Deutsche Shipping steered a successful course in the challenging market environment of 2010. Deutsche Bank’s ship-financing business generated income before income taxes of € 76.5 million, reported the Management of Deutsche Shipping.
On September 1, 2010, Simon Booth became Global Co-Head of Deutsche Shipping. Alongside with Ralf Bedranowsky, Global Co-Head of Deutsche Shipping, and Annemarie Ehrhardt, Global Head of CRM (Credit Risk Management) Shipping, he will contribute to a sustainable profitability and a further expansion of Deutsche Bank’s global shipping franchise.
“In an extremely challenging market environment Deutsche Shipping succeeded in achieving the best results in the history of Deutsche Shipping,” said Ralf Bedranowsky and Simon Booth. At € 76.5 million, income before income taxes was 30.1% higher than in 2009 (€ 58.8 million). Profit before provision for loan losses rose to € 77 million, an increase of 14.1% over the previous year (€ 67.5 million). Net interest income and commission revenues grew by 18.5% to € 107.1 million (previous year: € 90.4 million). These results are attributable to long-term client relationships founded on trust, active risk management and global diversification of business activities, based on deep shipping industry knowledge as well as leading product capabilities.
Deutsche Shipping’s strategy focuses on further expanding business operations in the core markets of Germany, the Nordic countries, Southern Europe and Asia. New business of € 1.2 billion was consistent with the objective of targeted geographic portfolio diversification.
“Deutsche Shipping’s loan portfolio is traditionally well diversified,” explained Annemarie Ehrhardt. At the end of 2010 loan facilities amounting to € 7 billion were held available. Deutsche Shipping avoids the risk of concentration through active risk management, including diversification of vessel type, volume, age structure and country.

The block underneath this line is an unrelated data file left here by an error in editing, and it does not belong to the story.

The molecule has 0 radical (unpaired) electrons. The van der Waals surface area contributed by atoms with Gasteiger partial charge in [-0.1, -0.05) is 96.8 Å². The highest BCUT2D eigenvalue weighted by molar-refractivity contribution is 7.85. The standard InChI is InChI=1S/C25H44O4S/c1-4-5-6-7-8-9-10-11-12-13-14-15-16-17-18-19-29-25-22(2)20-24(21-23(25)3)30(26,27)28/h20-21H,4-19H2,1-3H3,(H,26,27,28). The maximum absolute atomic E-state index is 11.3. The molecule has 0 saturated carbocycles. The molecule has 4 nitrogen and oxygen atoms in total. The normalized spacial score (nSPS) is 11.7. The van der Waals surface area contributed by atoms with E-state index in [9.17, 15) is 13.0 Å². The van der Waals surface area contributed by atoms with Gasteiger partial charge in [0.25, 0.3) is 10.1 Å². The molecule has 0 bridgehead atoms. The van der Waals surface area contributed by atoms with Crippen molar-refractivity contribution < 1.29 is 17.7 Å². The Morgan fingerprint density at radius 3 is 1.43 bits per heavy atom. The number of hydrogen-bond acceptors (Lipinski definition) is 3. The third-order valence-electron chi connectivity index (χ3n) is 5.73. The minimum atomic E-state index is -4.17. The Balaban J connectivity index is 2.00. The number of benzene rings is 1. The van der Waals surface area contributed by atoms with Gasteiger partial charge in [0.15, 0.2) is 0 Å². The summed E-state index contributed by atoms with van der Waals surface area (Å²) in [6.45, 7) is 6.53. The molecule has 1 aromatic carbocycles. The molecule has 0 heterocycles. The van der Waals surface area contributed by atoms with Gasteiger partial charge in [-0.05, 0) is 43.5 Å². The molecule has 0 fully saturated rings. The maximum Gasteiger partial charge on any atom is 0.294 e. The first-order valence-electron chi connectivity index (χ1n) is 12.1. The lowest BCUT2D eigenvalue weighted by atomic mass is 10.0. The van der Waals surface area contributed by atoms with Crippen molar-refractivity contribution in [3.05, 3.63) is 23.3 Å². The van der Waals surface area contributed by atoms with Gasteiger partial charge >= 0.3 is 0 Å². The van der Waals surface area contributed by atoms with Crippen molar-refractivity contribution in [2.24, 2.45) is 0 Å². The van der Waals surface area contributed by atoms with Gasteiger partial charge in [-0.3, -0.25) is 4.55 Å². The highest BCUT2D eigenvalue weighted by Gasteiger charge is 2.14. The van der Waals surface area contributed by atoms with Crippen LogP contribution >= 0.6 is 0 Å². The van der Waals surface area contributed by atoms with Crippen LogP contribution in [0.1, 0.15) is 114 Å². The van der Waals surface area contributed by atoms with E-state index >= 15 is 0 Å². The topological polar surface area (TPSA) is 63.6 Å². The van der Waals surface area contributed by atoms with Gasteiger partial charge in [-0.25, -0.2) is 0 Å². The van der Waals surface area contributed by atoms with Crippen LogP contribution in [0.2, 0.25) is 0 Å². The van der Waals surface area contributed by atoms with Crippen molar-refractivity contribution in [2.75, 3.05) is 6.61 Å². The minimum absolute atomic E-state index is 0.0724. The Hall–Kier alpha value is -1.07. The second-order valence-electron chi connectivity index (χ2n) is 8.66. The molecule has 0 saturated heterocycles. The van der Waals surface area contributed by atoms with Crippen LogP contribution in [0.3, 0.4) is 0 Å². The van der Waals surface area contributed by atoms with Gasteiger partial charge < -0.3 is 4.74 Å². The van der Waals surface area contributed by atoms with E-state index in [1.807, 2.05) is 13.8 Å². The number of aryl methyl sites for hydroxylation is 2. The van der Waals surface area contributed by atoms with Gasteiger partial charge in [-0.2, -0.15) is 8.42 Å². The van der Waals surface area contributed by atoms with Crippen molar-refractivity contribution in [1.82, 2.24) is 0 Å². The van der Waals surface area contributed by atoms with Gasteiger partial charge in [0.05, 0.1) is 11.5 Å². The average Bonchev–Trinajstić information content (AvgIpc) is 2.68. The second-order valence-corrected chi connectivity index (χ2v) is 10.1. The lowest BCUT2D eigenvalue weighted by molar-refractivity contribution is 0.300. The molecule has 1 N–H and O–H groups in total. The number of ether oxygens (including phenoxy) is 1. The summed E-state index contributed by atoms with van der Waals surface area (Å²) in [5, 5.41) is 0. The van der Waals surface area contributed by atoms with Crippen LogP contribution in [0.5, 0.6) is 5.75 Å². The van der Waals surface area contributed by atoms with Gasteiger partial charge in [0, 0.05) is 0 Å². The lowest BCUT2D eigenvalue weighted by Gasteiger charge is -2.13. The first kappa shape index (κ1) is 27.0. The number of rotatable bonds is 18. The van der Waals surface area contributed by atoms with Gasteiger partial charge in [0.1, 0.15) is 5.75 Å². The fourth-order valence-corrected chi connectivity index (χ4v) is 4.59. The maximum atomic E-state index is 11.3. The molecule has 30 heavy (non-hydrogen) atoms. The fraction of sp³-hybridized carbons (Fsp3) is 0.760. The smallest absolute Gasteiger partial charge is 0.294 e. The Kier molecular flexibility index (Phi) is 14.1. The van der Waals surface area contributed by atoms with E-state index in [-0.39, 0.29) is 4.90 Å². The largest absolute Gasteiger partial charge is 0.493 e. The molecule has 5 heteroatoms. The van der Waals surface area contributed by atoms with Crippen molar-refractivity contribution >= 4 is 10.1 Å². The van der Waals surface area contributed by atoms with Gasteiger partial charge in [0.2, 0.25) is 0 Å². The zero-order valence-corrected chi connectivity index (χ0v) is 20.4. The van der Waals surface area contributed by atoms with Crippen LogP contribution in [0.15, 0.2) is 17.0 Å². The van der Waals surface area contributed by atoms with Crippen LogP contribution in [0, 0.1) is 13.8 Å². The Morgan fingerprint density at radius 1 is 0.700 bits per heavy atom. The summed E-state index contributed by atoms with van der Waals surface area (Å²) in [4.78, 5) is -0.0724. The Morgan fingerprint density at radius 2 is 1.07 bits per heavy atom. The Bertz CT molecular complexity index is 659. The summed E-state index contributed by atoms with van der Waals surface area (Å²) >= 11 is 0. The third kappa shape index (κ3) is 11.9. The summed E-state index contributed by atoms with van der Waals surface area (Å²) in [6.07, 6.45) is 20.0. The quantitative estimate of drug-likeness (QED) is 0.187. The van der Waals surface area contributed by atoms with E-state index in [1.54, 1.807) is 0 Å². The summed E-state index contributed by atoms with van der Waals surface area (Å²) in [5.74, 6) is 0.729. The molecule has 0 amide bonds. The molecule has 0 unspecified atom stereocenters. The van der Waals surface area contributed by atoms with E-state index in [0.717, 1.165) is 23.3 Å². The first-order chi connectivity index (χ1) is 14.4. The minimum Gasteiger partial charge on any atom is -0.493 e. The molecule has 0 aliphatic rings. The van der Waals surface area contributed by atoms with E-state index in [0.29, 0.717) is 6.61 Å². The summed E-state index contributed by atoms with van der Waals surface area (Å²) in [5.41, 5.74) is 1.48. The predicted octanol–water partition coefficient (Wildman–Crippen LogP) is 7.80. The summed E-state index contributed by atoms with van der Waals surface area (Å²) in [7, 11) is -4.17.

Overall, the shipping markets developed satisfactorily in 2010. However, there are marked differences in the development of the various segments. The container ship market performed surprisingly well. Shipping line operators, having generated losses in the previous year, produced record results in 2010. The number of vessels laid up fell from a peak of around 12% to roughly 2% of the entire container fleet.
The Baltic Dry Index was a reflection of overall profitable charter rates, mainly due to the global steel production driven primarily by China. The tanker market performed better in 2010 than in the previous year, particularly during the first six months. In the latter half of the year, charter rates were impacted by the rising supply of new ships.
Deutsche Shipping expects Asian banks to further expand their ship-financing activities. However, given the prevailing uncertainty of bank debt financing supply it remains inevitable for shipping companies to diversify their funding sources.
“While challenges in the shipping market persist, Deutsche Shipping will continue to bring innovative financing techniques to its clients. We expect the current focus on capital markets to become increasingly important for the shipping industry. As an integral part of Deutsche Bank Group, Deutsche Shipping is well positioned to offer its clients valuable financing solutions in the international capital markets,” said Ralf Bedranowsky and Simon Booth.
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